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In a slightly earlier generation, though, was Jari Litmanen, who rose to become one of the foremost attackers in the world game during a devastating spell with Ajax in the 1990s. Indeed, the Finn was one of their star players as the Amsterdam club famously won the Champions League in season 1994-95 with a collection of youngsters who have come through their academy system.

He would twice finish in the top 10 of the Ballon d’Or voting, notably finishing third in the 1995 edition.

It would be unfair to judge him on disappointing spells at Barcelona and Liverpool later in his career, by which time injuries had started to take their toll.

Rather, his form in the Eredivisie – a league held in far higher regard in the 90s than it is today – speaks for itself as he averaged a goal every other game for six seasons, despite being primarily a playmaker.

Indeed, former team-mate Frank Rijkaard said of him: “Dennis Bergkamp was brilliant for Ajax, but the best No.10 we ever had was Jari.”

Unsurprisingly, he is considered his country’s finest ever player, and while he was past his peak by the time he turned 30, he would continue playing for the national team until he was 39.


2. Hristo Stoichkov (Bulgaria)

Barcelona's Hristo Stoichkov
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Hristo Stoichkov was one of the greatest players of the 1990s and also one of the most colourful.

He initially made his name playing for CSKA Sofia, but it was at Barcelona that the Bulgarian ace rose to world prominence. During an initial five-year spell at Camp Nou, he scored 77 goals in La Liga in just 149 appearances, constantly pushing towards the top scoring chart, even if team-mate Romario eclipsed him in this regard.

A string of titles were earned in Spain as part of Johan Cruyff’s ‘Dream Team’, helping them to four Spanish crowns but also the European Cup of 1992.

His zenith, however, was reached in 1994, when he claimed the Ballon d’Or. It was his exploits at the World Cup of that year that caught the eye. Bulgaria travelled to the USA as a side expected to make up the numbers, but instead, they finished fourth, having knocked out defending champions Germany along the way.

Barrel-chested, he was a bull of a striker, but he certainly did not simply rely on his impressive physique to give defenders nightmares. He had a subtlety in his touch and an intelligence in his play that made him for than just a raw goal-getter, although he also had a mercurial side to his character that saw him regularly earn red cards.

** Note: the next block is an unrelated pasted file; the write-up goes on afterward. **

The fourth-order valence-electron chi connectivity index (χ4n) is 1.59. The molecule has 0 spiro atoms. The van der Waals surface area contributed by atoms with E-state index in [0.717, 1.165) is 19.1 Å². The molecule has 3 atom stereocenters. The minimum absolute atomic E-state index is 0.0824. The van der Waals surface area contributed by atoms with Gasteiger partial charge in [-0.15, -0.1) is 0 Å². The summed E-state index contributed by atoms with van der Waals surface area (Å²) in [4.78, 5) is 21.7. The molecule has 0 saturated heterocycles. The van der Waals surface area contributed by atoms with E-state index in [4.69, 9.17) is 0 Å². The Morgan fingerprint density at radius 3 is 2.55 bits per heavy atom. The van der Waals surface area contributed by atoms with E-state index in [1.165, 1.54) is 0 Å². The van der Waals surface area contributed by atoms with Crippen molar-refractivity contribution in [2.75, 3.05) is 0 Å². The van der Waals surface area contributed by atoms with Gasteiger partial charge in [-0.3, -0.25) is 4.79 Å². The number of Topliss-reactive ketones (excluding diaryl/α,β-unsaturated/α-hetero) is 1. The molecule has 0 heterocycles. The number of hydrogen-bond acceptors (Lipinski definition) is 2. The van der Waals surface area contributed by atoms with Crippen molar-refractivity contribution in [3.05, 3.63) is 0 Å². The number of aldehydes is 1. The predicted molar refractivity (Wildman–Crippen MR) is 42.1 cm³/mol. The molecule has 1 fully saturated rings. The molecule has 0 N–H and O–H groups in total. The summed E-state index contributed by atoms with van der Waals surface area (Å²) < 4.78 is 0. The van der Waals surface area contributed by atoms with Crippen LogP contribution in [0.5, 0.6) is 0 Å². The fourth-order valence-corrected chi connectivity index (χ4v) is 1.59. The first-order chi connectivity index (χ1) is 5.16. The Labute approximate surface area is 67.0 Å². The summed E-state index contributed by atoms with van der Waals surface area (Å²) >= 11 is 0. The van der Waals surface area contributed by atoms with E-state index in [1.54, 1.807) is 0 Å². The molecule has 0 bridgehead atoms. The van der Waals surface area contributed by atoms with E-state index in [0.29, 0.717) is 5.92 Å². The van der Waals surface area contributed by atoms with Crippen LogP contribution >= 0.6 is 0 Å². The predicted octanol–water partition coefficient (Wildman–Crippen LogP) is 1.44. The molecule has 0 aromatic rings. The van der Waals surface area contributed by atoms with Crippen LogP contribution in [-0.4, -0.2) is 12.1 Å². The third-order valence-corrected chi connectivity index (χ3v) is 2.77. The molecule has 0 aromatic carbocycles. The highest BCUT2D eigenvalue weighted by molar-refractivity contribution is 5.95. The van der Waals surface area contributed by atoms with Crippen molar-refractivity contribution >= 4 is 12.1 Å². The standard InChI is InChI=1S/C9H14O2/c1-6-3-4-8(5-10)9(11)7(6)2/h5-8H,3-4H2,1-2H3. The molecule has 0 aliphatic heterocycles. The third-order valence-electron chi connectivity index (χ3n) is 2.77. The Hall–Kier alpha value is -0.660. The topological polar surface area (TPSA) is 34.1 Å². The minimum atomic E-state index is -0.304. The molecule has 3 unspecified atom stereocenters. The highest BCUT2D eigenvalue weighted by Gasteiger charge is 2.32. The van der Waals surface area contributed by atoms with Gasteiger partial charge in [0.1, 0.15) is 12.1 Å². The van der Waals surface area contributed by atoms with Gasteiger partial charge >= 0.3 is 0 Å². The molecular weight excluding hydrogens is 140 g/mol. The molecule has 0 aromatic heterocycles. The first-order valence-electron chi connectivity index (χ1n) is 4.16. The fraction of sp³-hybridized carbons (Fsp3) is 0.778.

1. George Best (Northern Ireland)

George Best celebrates after scoring his side's second goal to give them the lead in extra time.
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Regarded in some quarters as the greatest European player of all time, George Best was – and remains – an icon at Manchester United. On the field, his talents were undoubted, but off it, he was a playboy whose lifestyle prevented him from enjoying the longevity that he might have and ultimately caused his untimely death aged 59 in 2005.

He began his career at Man United in 1963 when he was 18 and would stay at Old Trafford for 11 years. During his time with the Red Devils, he was noted for his stunning dribbling ability, apparently untouchable when he had the ball at his feet.

The high point of his career was the 1968 European Cup final, in which Benfica were defeated 4-1 at Wembley. He scored the decisive goal in extra-time during that encounter, going on a trademark mazy run before scoring. It said much that he stood out in a side that also contained Bobby Charlton and Denis Law – two of the club’s greatest legends.

“George Best was one of the most talented players of all time and probably the best footballer who never made it to a major world final,” the great Franz Beckenbauer said of the player.

Once Best departed United, he would become rather nomadic, turning out for the likes of Stockport, Cork City, Los Angeles Aztecs, Hibernian and Brisbane Lions as he attempted to battle his alcohol addiction – one battle he would never win.

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Edited by
Amit Mishra